Monday, July 18, 2005

Jean-Pierre Jaunet returns after the blockbuster Amelie with another film featuring many of the same actors and nearly the same formula. Instead of a cheery quirky urban Montmartre setting, however, Un long dimanche de fiancelles takes place mostly in the trenches during la premiere guerre mondiale. Every frame of the film is saturated with tanin and yellow tints, evoking era photography; this world drained largely of primary colors is painful to inhabit, achieving a mood appropriate to an epoch when Europe almost destroyed itself.

Audrey Tautou is again superb--she's not the wilting wallflower Amelie, but the long-suffering polio-stricken Mathilde. She doubts her lover has been killed as claimed, and her quest to find out the truth provides the narrative frame for some rather gruesome combat recreations. Tautou proves again her depth--behind the irrestible dimples and deep dark eyes simmers a complicated soul.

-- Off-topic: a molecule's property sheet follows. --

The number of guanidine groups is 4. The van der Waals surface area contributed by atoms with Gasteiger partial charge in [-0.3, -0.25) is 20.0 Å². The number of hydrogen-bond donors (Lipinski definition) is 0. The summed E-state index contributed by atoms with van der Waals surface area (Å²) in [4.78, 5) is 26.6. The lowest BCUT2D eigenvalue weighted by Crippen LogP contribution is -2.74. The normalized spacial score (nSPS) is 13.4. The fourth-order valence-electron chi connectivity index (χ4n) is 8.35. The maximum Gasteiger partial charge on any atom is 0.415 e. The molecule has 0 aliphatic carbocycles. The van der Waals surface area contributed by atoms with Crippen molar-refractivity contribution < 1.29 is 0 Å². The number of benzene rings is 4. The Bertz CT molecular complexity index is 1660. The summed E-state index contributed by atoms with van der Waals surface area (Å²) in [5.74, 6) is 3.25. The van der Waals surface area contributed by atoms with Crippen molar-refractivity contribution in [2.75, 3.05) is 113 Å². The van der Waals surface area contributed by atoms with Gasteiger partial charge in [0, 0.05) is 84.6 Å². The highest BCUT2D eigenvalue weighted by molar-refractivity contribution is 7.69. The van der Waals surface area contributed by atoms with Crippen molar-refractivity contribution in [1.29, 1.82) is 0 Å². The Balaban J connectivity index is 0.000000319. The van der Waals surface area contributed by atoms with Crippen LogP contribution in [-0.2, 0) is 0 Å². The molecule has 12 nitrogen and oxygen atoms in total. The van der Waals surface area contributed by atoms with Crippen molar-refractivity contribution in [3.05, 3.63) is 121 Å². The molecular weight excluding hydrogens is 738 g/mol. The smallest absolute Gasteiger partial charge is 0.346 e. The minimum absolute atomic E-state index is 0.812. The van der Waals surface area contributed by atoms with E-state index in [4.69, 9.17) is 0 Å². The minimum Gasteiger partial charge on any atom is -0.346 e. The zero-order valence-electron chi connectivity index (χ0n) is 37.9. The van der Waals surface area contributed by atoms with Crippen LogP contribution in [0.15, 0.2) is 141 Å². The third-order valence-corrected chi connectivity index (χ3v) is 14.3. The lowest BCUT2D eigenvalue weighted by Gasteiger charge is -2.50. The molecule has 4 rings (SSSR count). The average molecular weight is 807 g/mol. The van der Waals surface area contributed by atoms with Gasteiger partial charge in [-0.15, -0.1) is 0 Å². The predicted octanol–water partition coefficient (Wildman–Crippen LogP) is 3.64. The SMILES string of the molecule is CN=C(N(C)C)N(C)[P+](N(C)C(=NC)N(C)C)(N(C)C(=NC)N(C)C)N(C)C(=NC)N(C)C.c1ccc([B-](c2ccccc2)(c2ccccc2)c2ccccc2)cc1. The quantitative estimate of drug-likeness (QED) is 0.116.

I recommend A Very Long Engagement though I must admit Jaunet's use of CGI to saturate every shot is puzzling. The French countryside doesn't need computer noodling to look better when there are no special effects sequences.

J'ai trouve un peu choquant le fait que Jodie Foster eusse un role petit dans ce film. Nous vous manquons Jodie! Elle parle francais comme un Parisienne, et, comme d'habitude, elle est magnefique. BTW, does anyone know how to do accents in Blogger without resetting the keyboard to another language? Or laboriously cutting and pasting from Word symbols?